Pure New Zealand
Cheers to Adam Sachs for his article. I agree that the only way to travel there is to have no plan at all. I spent six months in Christchurch in 2002 and discovered the rest of the country in this way. From the people to the food to the landscape, it was a life-changing experience, and Sachs captured it all perfectly. It’s refreshing to read an article that’s not about luxury hotels or jam-packed itineraries, but the real essence of a place. —Tara Deponte, Kailua, Hawaii
I just received my first issue of T+L and was dismayed to see the rabbit-fur vest in “Best Travel Gifts 2009.” Surely you can be stylish in a faux fur. —Lynda Austin, Orange, Calif.
Drinking Up Australia
I hope Bruce Schoenfeld made it to Xanadu winery, near Margaret River, while reporting “The Ultimate Australian Wine Tour.” My husband and I went there during a trip to Australia last October. It has some of the oldest vineyards in the area—and fabulous Shiraz! —Barbara Stokey, Virginia Beach, Va.
Into the Wild
Peter Jon Lindberg’s “Social Media Revolution” story got it right. Recently, after an exhausting two-week business trip in Bangkok, I had a car pick me up from my hotel and drop me off at a bungalow near Khao Yai National Park, three hours north. There, I went on a guided hike through the jungle, where I saw elephants, tigers, and snakes. How did I arrange this? I didn’t use Google Maps or TripAdvisor; I didn’t even pick up my phone. I simply told the concierge that I wanted to go someplace quiet, get a bit of fresh air, and maybe see wildlife—and that I didn’t want to look at a brochure. It turned out to be the best little trip I’ve ever had. —Ed Bayron, Tokyo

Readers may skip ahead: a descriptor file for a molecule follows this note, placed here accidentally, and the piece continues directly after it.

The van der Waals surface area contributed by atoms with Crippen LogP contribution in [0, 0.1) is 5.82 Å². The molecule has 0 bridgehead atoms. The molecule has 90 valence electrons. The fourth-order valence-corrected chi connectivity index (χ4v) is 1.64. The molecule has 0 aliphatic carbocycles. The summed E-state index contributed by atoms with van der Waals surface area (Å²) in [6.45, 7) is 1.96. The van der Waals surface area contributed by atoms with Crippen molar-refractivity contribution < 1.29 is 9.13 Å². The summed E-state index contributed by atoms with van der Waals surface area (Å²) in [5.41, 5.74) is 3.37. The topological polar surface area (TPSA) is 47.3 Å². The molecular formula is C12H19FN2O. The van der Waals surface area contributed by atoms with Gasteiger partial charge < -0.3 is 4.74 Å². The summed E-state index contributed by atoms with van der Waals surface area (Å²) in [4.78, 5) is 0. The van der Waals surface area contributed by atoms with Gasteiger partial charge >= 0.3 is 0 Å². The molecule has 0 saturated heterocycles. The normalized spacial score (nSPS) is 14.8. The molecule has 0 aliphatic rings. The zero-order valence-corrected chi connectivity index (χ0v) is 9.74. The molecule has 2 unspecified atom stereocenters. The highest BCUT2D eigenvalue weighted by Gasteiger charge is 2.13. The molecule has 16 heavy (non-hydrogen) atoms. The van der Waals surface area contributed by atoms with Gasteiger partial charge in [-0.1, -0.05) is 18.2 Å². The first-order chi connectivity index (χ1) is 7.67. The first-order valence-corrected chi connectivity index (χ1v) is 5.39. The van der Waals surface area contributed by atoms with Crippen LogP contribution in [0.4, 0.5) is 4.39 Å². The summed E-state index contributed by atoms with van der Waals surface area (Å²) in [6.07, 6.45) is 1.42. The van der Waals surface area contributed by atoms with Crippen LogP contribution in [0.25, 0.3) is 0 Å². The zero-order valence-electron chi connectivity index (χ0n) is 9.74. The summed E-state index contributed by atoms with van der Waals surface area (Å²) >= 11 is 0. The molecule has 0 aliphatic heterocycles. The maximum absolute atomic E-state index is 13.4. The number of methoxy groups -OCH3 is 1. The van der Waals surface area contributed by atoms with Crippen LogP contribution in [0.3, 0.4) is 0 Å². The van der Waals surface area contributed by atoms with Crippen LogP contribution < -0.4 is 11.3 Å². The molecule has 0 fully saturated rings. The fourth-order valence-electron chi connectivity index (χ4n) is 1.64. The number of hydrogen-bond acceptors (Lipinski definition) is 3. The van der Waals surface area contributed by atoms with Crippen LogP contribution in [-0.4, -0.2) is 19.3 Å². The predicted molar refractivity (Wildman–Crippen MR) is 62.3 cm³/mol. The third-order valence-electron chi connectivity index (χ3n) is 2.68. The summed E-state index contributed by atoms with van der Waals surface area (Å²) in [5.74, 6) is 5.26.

Hot Topic: Travel Scams
Southeast Asia: The Flat-Tire Fix
The Scam: Two guys on a scooter discreetly deflated one of my back tires at a stoplight; when it turned green they whizzed by, shouting that I had a flat. I pulled over to change it, leaving the windows open and the car unlocked. Meanwhile, the same two guys pulled up on the street side of the car and took everything inside. Advice: If you have to change your tire, shut your windows and lock your doors first. —Garland Wilson, Port Charlotte, Fla.
Paris: The Escalator Trip-Up
The Scam: We were nearing the top of an escalator at a crowded Métro stop when the man in front of me dropped something and bent over to pick it up. I fell over him and my wife over me, while one or two accomplices clambered over us, grabbing whatever they could. Advice: Keep your valuables in a safe place—and put a fake wallet where you might carry a real one. Also, keep your distance from others on the escalator! —Herb Falk, Hendersonville, N.C.
Italy: The Currency Change
The Scam: While boarding a Circumvesuviana train in Sorrento, I paid for my ticket with a 50 euro note and was “accidentally” given the wrong change. Advice: When using a foreign currency, it’s not immediately obvious that you’ve been ripped off—especially if you’re in a hurry to catch a train. Pay with the smallest denomination of bills possible. —Travelandleisure.com member
Mark Orwoll adds: I used four different currencies on my last trip, so I know how easy it is to get confused. Try to figure out the approximate cost of your purchase beforehand—when you actually hand over cash you’ll know, at least roughly, how much change you should get back.